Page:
Storm Preparation and Understanding Your Coverage

Storm Preparation and Understanding Your Coverage

Savannah has been very fortunate to avoid the direct impact of several major storms, but this past fall, Hurricane Matthew made it abundantly clear that we are in fact quite vulnerable to Mother Nature’s wrath. After reflecting on the events, damages and recovery, the following items may be helpful in improving your businesses’ ability to manage the next storm:

Understanding Perils:

It is common to generalize the damage around a major weather event like Hurricane Mathew as “hurricane damage.”  While in effect, several perils or causes of loss can occur simultaneously and each should be addressed independently. Wind, flood, storm surge and water damages are more obvious sources of direct damage but indirect losses like evacuation, extra expenses, loss of business income and power outages can also create major disruption. Correctly identifying potential perils is the first step in developing a plan to stay safe, operational and profitable.

What is your Deductible?

Deductibles are designed to allow insureds to self-insure claims, reduce the frequency of claims submitted, and mitigate the risk of a catastrophic event in especially hazardous scenarios. All parties maneuver to create deductible options that suit their risk appetites and the collateral result is a large number of deductible options that few consumers truly understand. Considering the following may help clarify what insureds will be expected to contribute:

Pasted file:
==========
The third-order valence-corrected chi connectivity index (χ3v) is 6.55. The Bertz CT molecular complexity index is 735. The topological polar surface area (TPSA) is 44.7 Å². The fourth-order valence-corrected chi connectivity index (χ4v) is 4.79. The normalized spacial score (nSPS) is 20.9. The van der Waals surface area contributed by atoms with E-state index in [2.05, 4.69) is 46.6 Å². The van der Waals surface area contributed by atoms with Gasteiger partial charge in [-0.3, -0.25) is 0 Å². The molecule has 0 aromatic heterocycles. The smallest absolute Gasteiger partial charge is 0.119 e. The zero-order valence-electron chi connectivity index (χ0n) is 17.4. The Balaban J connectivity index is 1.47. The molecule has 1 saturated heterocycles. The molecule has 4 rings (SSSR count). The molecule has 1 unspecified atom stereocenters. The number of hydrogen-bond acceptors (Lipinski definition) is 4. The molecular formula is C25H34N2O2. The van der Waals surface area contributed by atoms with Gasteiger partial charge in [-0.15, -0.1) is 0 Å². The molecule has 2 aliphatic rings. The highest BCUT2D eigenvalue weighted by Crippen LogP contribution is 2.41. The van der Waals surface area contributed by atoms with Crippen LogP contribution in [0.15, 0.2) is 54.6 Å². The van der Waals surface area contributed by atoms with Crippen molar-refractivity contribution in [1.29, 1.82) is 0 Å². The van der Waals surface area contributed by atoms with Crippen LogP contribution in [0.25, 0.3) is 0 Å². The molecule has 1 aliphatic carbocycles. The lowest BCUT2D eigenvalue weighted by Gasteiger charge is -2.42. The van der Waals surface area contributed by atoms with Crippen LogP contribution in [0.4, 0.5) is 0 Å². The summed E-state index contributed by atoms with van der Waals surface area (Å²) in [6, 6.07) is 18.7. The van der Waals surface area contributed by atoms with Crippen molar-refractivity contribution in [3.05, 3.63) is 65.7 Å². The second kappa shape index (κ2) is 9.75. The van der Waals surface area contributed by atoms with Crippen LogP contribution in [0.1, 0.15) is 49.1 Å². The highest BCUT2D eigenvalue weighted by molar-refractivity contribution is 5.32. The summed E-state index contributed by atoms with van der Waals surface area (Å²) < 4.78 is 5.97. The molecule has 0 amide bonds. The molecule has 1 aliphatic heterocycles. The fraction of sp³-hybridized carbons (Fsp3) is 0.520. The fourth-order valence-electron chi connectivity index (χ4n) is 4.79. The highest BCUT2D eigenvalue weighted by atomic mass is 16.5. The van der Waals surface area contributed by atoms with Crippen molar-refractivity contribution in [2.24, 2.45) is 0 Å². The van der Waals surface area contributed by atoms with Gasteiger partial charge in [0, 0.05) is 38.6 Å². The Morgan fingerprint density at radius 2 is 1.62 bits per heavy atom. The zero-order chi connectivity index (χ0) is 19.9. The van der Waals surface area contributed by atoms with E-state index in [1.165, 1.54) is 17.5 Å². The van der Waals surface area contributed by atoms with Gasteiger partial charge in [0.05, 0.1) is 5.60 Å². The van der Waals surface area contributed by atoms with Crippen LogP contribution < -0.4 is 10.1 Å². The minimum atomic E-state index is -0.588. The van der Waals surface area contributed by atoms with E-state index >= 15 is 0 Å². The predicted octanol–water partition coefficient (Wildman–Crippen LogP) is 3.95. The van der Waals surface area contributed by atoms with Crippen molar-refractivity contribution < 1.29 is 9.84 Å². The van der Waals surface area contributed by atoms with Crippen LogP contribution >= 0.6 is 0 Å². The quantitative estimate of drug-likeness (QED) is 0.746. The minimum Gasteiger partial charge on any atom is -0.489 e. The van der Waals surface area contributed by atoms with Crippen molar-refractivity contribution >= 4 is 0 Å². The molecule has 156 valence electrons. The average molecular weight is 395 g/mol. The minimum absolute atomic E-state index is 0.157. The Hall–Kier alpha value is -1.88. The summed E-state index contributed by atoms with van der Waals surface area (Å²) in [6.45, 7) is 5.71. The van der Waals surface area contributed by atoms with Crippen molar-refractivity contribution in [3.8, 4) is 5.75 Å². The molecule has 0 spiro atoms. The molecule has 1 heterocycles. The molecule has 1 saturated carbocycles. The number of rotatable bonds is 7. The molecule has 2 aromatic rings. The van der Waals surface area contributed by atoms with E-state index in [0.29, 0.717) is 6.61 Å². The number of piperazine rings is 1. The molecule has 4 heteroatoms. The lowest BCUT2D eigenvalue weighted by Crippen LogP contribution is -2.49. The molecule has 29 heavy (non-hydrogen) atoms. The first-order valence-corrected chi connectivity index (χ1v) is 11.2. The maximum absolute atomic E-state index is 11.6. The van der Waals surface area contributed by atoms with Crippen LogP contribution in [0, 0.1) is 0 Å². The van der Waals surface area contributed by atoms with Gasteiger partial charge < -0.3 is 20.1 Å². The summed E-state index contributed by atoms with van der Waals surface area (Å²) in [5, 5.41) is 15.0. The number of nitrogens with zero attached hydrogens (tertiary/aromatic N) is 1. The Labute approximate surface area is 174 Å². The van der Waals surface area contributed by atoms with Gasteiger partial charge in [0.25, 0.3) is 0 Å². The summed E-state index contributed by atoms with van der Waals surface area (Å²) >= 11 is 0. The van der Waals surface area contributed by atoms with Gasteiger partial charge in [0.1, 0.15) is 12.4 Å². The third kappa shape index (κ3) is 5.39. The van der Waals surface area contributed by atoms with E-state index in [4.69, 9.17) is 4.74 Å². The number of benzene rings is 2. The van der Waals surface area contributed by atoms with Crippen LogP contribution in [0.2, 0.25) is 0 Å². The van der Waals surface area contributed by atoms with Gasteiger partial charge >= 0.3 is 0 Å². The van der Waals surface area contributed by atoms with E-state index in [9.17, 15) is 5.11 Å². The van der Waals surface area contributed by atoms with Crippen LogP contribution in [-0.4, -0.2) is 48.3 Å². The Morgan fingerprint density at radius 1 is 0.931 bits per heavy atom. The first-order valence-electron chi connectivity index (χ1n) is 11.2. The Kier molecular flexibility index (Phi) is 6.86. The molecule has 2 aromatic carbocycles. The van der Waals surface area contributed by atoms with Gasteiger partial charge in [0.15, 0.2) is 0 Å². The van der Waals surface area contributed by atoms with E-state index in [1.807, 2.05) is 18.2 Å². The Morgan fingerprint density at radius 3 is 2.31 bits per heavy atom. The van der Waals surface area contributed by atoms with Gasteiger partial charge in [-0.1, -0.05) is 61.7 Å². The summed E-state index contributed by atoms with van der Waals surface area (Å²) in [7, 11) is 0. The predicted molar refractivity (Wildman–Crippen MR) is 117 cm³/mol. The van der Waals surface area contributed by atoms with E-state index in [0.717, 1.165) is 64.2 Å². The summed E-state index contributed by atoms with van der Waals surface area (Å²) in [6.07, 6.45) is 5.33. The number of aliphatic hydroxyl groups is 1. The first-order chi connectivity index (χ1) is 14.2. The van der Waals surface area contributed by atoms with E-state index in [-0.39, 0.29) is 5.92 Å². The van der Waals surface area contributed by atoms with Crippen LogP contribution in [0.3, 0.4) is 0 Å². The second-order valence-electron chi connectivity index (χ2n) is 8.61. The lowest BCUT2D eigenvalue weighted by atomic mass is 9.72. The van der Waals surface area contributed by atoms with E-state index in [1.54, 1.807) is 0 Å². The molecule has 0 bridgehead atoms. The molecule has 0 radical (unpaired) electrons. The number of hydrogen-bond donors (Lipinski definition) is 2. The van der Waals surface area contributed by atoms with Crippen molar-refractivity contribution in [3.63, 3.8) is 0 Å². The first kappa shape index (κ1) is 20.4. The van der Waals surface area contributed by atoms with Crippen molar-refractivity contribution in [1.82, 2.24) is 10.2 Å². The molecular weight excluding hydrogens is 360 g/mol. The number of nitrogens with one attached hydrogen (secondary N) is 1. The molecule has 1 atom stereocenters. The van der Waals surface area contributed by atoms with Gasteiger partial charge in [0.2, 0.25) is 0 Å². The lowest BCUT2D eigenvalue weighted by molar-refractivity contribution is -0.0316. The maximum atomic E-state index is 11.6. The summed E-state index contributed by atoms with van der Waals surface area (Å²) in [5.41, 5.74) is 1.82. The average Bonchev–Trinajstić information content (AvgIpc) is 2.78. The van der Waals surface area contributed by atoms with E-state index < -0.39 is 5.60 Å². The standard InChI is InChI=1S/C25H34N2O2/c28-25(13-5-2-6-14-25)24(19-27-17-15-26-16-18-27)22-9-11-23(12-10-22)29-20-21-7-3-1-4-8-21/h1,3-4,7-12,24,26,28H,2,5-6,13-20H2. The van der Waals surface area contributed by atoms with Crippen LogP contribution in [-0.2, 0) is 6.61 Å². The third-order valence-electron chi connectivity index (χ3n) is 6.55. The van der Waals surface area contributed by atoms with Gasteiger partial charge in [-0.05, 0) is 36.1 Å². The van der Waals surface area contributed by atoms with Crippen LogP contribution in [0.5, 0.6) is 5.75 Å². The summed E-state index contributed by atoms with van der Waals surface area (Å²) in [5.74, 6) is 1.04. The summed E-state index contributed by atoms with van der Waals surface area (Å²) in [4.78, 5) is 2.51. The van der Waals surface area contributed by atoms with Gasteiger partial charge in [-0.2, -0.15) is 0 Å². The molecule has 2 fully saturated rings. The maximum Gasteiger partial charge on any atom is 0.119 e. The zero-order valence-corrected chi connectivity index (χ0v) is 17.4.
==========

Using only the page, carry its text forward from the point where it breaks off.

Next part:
• Special deductibles (flat or percentage) can apply to specific perils: named storms, wind, earthquake and flood are common
  • Percentage deductibles are applied against your policy limits – not the amount of your claim
  • Are your percentage deductibles applied per building or to the total insurable value?
  • Are funds designated or is financing available for your out-of-pocket expenses?

Limits and Coinsurance

Once perils are identified and a plan is in place, many people turn to risk financing or insurance to manage large portions of potential losses.  In order to recover completely, the limits selected should be consistent with the actual cost to rebuild. When dealing with property insurance two factors are common causes of confusion.

Replacement Cost Valuation is the cost of replacing damaged property with similar materials and quality. However, it is common for property limits to be miscalculated as lower market values or reduced mortgage principal amounts. It is important to be proactive with appraisals and estimations to find and maintain correct limits.

In order to ensure that sufficient property limits are purchased, policies often include coinsurance clauses.  Coinsurance clauses require properties to be insured within a percentage of the replacement cost and penalizes the property owner at the time of a claim if the requirement is not met. The penalty reduces the claim settlement by the same percentage that the building was underinsured.

Our lives, businesses and the surrounding environment are constantly changing. It is important to stay diligent when reviewing and improving your own risk management programs.

Thomas Odom is a client advisor in Sterling Seacrest Partner’s property-casualty insurance practice. Thomas has more than seven years of experience administering property-casualty insurance programs for middle market and large corporate accounts. He can be reached at 912.544.1928 or